Consider a simple statistical model of a coin flip, with a single parameter that expresses the "fairness" of the coin. This parameter is the probability that a given coin lands heads up ("H") when tossed. can take on any numeric value within the range 0.0 to 1.0. For a perfectly fair coin, = 0.5.
Imagine flipping a coin twice, and observing the following data : two heads in two tosses ("HH"). Assuming that each successive coin flip is IID, then the probability of observing HH is
Hence: given the observed data HH, the likelihood that the model parameter equals 0.5, is 0.25. Mathematically, this is written as
This is not the same as saying that the probability that , given the observation HH, is 0.25. (For that, we could apply Bayes' theorem, which implies that the posterior probability is proportional to the likelihood times the prior probability.)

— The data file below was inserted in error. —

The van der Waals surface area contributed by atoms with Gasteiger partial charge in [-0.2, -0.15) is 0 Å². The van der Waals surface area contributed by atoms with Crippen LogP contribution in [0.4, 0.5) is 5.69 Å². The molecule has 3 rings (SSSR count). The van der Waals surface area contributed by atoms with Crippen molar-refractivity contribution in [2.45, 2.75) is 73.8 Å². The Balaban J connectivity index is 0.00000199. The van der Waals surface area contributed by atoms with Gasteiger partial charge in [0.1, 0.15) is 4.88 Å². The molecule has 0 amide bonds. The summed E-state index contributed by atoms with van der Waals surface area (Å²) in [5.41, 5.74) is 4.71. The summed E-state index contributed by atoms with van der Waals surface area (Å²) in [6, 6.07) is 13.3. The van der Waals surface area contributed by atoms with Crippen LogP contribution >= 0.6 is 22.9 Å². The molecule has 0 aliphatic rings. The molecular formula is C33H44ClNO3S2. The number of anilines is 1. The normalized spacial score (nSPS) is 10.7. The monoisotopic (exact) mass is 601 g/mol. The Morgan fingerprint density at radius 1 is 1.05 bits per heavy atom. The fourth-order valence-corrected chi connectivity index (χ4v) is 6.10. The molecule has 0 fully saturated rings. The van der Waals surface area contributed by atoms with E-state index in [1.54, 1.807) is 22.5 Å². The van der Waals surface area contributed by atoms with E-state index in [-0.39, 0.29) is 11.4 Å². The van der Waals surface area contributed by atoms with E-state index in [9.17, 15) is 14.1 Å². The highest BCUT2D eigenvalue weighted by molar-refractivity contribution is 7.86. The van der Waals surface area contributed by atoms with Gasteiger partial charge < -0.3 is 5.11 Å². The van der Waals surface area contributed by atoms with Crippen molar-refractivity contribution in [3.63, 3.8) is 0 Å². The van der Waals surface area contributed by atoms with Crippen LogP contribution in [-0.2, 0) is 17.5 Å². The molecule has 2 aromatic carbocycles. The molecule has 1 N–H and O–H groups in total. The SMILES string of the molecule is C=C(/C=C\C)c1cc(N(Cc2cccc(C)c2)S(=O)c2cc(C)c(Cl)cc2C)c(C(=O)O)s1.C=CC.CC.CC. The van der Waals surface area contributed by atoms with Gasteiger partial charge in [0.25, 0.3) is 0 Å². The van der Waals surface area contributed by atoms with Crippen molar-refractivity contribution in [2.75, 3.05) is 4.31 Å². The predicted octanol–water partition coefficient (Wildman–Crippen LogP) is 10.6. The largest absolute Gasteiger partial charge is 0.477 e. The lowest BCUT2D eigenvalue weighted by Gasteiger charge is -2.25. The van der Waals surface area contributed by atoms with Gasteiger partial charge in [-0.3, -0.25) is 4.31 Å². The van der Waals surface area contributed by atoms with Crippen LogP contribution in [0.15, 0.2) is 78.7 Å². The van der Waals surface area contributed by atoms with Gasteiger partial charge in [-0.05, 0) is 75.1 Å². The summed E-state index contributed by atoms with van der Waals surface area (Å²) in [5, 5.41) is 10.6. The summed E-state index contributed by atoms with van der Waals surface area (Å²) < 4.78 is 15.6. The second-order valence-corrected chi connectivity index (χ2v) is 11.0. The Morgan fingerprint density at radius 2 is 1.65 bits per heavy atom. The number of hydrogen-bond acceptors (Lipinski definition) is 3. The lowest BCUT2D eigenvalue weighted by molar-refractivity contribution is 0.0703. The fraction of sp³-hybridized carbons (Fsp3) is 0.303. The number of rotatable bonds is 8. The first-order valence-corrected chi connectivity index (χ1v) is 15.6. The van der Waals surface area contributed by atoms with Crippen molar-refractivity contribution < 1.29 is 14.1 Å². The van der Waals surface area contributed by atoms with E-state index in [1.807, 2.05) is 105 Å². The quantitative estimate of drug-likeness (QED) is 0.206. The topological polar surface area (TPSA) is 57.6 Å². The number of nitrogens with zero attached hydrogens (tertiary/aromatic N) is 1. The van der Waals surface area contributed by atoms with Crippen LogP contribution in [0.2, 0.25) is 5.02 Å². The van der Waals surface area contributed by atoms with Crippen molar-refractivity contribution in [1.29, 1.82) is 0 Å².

Suppose that the coin is not a fair coin, but instead it has . Then the probability of getting two heads is
More generally, for each value of , we can calculate the corresponding likelihood. The result of such calculations is displayed in Figure 1.
In Figure 1, the integral of the likelihood over the interval [0, 1] is 1/3. That illustrates an important aspect of likelihoods: likelihoods do not have to integrate (or sum) to 1, unlike probabilities.